Early Transcriptions of Isaac Albéniz’ Leyenda
By Matanya Ophee
In his on-line article titled “Everything You Ever Wanted To Know About…ALBÉNIZ’S LEYENDA (Preludio-Asturias),”
Stanley Yates provides the following information:
. . . the first successful guitar arrangement of the preludio Leyenda no doubt belongs to Andrés Segovia, though he wasn’t the first guitarist to perform or arrange the piece. That distinction should probably go to the very prolific arranger Severino García Fortea. In his autobiography of the years 1893-1920, Segovia mentions that he was “transcribing Leyenda by Albéniz, which hereto had been played from the transcription made by that hack[!], Don Severino Garcia.” Although I have not been able to determine when Segovia first began to include the piece in his recital programs, we do know that he programmed the piece for a recital in Graz, Austria in October, 1924.
There is no doubt that Segovia’s arrangement was successful. This was the one which captured the imagination of guitarists of my generation, some 45 years ago. But was it the first successful transcription?
To answer this question, we have to agree first what is meant by the qualification “successful.” Segovia’s characterization of the work of Severino García Fortea may be accepted as part of his normal way of putting down those contemporaries of his of whom he did not have a favorable opinion. With the dubious distinction of belonging to a group of Segovianic targets such as Barrios, Sainz de la Maza and others, García Fortea was in good company. Obviously, Segovia did not think that the transcription by Severino García Fortea was “successful” and that is why he decided to make one of his own. I would also imagine that if we were to find this transcription today, some of us would agree with Segovia that it was not successful, while others may not rush to condemn it.
The problem though, is that I remember seeing a García Fortea transcription of Leyenda at the time I began studying the guitar, but I find it impossible to trace such an edition today in any publisher’s catalogue, library holdings etc. Either my research skills are not what they used to be, or my memory is playing tricks on me. So what was it Segovia was talking about?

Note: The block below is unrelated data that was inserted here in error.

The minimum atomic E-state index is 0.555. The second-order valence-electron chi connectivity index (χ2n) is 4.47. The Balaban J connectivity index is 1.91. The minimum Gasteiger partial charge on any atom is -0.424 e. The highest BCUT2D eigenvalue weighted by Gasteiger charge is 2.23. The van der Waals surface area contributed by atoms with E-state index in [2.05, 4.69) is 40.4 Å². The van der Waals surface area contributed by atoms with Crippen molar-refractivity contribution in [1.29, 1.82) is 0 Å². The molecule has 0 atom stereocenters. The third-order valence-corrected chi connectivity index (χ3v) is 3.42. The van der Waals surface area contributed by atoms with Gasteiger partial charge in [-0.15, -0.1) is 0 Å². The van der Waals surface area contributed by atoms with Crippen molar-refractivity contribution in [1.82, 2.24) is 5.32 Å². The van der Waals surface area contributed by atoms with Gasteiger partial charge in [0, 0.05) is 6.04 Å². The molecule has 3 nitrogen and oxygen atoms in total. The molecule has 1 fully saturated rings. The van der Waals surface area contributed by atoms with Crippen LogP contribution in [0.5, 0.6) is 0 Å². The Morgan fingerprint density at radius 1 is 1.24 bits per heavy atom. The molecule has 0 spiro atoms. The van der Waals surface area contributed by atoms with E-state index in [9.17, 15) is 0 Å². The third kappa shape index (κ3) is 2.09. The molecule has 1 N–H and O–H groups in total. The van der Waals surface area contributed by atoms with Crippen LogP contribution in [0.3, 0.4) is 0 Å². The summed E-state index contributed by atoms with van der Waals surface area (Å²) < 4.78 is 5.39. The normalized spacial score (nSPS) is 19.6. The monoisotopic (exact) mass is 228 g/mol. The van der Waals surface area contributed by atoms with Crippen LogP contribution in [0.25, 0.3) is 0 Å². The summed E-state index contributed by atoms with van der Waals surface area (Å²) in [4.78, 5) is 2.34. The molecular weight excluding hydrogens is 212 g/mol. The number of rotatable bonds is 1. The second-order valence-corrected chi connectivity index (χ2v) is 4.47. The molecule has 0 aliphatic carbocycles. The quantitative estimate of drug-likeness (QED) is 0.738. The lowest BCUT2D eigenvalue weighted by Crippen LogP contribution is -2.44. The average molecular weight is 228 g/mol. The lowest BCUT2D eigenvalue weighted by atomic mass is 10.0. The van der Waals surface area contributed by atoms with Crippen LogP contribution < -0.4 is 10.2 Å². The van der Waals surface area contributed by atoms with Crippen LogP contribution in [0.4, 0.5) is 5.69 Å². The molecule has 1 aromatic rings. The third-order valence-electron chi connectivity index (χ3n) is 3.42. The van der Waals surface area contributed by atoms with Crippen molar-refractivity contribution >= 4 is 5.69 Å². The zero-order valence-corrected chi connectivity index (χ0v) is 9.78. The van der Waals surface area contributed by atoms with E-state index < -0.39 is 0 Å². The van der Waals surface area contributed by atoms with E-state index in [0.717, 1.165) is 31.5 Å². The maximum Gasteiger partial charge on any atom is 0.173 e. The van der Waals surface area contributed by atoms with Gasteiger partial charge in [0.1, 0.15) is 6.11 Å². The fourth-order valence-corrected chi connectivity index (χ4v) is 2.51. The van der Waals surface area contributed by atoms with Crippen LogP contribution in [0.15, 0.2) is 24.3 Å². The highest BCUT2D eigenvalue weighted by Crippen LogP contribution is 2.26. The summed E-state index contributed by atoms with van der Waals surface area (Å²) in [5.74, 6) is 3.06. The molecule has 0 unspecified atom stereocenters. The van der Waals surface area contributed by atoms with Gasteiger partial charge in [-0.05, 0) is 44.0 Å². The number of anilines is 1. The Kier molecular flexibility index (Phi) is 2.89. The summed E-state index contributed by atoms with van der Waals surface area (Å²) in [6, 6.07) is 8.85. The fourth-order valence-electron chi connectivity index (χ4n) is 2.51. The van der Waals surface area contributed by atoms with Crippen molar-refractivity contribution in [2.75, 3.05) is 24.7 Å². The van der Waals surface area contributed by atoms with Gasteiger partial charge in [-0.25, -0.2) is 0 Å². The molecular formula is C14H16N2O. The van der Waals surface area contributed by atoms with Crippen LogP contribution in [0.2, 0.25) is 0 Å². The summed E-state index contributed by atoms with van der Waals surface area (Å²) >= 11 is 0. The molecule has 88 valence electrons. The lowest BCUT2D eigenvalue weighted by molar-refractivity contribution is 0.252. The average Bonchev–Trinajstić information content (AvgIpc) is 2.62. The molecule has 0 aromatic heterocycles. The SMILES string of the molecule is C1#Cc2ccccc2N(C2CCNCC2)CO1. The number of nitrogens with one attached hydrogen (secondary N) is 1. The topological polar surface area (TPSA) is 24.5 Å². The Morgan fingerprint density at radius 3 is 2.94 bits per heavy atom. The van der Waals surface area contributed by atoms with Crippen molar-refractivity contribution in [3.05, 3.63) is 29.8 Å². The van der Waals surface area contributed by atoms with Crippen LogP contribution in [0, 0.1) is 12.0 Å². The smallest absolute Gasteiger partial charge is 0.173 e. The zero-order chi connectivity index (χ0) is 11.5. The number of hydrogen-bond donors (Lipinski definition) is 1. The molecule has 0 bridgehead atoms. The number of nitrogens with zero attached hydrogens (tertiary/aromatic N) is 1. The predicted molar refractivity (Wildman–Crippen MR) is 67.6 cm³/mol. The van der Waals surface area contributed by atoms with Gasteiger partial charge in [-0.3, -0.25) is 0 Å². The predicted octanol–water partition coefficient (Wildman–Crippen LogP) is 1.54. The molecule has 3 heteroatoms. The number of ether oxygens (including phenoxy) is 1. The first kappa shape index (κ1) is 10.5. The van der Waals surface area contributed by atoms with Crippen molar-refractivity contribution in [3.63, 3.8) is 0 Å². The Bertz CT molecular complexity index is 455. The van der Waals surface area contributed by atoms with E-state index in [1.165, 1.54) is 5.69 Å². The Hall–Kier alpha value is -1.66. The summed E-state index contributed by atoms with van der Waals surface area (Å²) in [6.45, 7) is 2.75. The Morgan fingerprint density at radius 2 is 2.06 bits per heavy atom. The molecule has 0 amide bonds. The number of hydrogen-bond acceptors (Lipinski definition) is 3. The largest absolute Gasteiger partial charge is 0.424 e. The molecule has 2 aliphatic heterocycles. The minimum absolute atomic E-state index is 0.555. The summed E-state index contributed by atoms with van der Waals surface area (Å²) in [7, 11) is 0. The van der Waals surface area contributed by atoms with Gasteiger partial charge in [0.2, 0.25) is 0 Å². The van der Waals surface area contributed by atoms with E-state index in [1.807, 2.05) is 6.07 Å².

He must have been talking about something that was common knowledge in the 1920-30s. Either there was in fact a printed edition of a Leyenda transcription by Severino García Fortea, or manuscript copies of such a transcription circulated among guitarists at the time. Most probably, there were many more such transcriptions circulating in manuscript copies. One such transcription came into my possession a couple of years ago. This transcription was made by Domingo Prat, in Barcelona, on November 2, 1920.
I acquired this manuscript, together with many other documents and memorabilia from the collection of Domingo Prat, directly from his daughter Blanca. The manuscript, it should be pointed out, is not in the hand of Domingo Prat himself, but it is a copy made by Blanca Prat, as she so told me, in 1942, two years before her father’s death and under his supervision.
The fact that this transcription was made in Barcelona in 1920, may beg the question if this was an original work or if it was not, perhaps, inspired by other similar transcriptions that were circulating at the time, such as the one by Severino García Fortea, referred to by Segovia. As it were, that transcription seems to have survived, albeit in a remote hand-written copy, made in 1935 by the Russian guitarist Miron Petrovich Papchenko. It is included in a large volume of similar manuscripts, containing practically the entire Segovia repertoire of that time. Comparing the copies to the original editions by Schott copied by Papchenko, it is possible to ascertain that he was a careful and assiduous copyist. While I do not know whether the source copied here was in fact a printed edition, as the rest of the copies in the volume, one may surmise that it is an accurate depiction of the Severino García Fortea transcription, as it was known in the 1930s.
In evaluating these transcriptions, and comparing them to other transcriptions available today in print, we must be cognizant of the fact that besides the available printed sources, we also have access to hundreds of recordings of this work, made by many well-known and not so well-known guitarists. These recordings often show elements that can be found in the printed sources, and many that are not. It would be fool-hardy to argue that any particular element, in any given transcription or recording, the new and the old, is in any way exceptional or revelatory. At the end of the day, it is the individual performance of a given artist that can give this old war-horse any possible meaning and relevance.
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